I made this my movie weekend, thrilled as I was to not have to go to work at all, or to be somewhere else trying to have fun, thinking about how I should be at work. That's a major drag, by the way, and I don't recommend it. Work sucks in general (I much prefer play, to be honest) but when it's hanging over my head, the suckage goes forth and multiplies.
After "Stranger Than Fiction," which is detailed in sickening detail below, I let someone else pick the movie. My friend Jeremy came down yesterday and he chose "Copying Beethoven," which really didn't do it for either one of us, I don't think. The music was great, but Ed Harris annoyed me, and the story was weak. Plus the cinematography created an atmosphere that made early-1800s Vienna resemble my memories of Three Mile Island from the endless newsreel of my childhood. Bleak. Grey. Ick. And maybe that's what Vienna looked like then, but in that case I hope they had some early substitute for antidepressants, cause cry me a river...it was unbearable.
Today I saw "Shut Up and Sing," which I was really excited about, and it was fabulous. I loved it. It made me cry it was so good, although I'm a Dixie Chicks fan, so I'm not exactly unbiased. Or not at all unbiased, depending on how you look at it. I'm not a country music fan in general these days, and certainly not part of the base that burned and steamrolled cds (overreact much?) or held their kids up to say "Screw you" outside of their concerts after the remark about George Bush essentially led country radio to wipe them off the map. I just think they're really talented women. "Taking the Long Way" is arguably the best album released in 2006, and although I was a fan before, now that they're writing their songs and expanding their reach, I like them even more. (I really like them. I'm sorry. I know, it's gross.)
I wrote a paper for a Language and Politics class this past summer about the controversy, and got really into researching the (literally) thousands of words that were written in every possible media outlet about these women. When Natalie Maines said at a London concert that, "We're ashamed that the President of the United States is from Texas," the day before we sent troops to Iraq, she got scourged in red state America overnight. Toby Keith put a picture of her on the screen at his concerts with Saddam Hussein, and her head on the body of a toad, and it's cool. His free speech is okay. Hers is not. In the film, she's shown playing one of the first shows after the controversy started, and she heard people booing. "Go ahead, you let it out," she said, "because I support free speech." And that's really what goes on the chopping block when people aren't allowed to voice an opposing view.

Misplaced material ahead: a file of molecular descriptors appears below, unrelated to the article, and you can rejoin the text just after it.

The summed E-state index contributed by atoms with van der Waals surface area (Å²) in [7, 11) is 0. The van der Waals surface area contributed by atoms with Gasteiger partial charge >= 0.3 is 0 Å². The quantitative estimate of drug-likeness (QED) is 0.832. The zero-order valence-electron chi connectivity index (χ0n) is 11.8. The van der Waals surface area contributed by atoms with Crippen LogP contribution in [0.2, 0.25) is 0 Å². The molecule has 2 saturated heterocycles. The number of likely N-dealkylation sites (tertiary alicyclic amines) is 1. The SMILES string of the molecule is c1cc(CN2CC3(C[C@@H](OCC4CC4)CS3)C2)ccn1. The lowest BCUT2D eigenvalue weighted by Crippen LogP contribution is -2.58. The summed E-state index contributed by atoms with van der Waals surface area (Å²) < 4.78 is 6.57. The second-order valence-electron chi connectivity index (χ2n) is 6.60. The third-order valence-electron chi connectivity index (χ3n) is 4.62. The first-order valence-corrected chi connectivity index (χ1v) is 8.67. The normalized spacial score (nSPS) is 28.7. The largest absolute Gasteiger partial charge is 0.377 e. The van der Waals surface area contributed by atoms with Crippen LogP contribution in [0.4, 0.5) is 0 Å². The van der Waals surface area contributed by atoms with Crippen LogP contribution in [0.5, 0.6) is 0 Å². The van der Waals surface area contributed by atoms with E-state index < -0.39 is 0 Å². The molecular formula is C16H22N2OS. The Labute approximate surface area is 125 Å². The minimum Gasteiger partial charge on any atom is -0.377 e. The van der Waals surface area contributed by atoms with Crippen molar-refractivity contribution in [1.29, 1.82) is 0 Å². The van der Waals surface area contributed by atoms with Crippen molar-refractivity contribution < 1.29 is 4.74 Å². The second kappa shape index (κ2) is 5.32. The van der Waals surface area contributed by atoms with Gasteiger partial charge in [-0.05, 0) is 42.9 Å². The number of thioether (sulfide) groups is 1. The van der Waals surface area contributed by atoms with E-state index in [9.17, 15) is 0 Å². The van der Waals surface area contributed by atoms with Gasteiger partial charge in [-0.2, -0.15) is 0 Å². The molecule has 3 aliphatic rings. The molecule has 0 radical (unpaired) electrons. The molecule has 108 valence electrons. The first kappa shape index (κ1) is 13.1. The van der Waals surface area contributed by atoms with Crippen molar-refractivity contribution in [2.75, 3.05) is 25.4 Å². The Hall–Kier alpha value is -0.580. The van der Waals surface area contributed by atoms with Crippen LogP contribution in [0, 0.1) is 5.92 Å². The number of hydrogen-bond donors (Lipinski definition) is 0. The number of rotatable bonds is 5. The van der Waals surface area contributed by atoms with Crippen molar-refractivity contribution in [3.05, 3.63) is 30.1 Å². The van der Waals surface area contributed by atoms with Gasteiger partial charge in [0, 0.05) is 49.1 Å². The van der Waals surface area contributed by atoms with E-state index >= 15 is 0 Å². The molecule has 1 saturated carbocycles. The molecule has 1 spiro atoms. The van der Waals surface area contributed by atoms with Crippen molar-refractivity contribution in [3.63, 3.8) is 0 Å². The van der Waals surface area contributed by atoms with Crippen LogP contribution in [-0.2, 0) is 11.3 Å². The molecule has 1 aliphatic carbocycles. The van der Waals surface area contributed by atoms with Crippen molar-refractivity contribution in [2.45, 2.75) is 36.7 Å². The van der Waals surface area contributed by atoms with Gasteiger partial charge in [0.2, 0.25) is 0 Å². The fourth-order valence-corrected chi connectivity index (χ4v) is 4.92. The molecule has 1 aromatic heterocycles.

In any event, it's a really well done film. Stephen Hunter's review in the Post was harsher on Natalie than it needed to be. Again, I'm biased, but I hardly think his characterization of her as a "blowhard" is anything that the women shy away from, or that needed to be pointed out by the filmmaker in the way he suggests. Natalie's opinions and freedom in expressing them started the whole business in the first place, and she references her big mouth several times in the movie. It's no secret. I wonder if the same depiction would be given if she were a man expressing himself in the same way.
The core of the film for me came almost at the end, with a bit in which Martie Maguire says she just wants Natalie to be safe and happy with the way things turn out. I actually found Martie to be the most compelling person in the film. She's obviously dedicated to the music and to the life she and her sister have created from the time they were pre-teens, and watching her it was easy to see what was threatened by an incident that grew beyond what any of them intended or planned. Her statements at the end were also the only time any of them are shown crying. Her defense of Natalie was honest and heartfelt, and I really felt throughout that these women were a team, no bullshit, which is refreshing in an industry and unfortunately a world where that often doesn't seem to be the case. I wish them luck, because I think they took the harder - and longer way - round with all of this, and would that more of us spoke up in whatever venue we find ourselves in, large or small.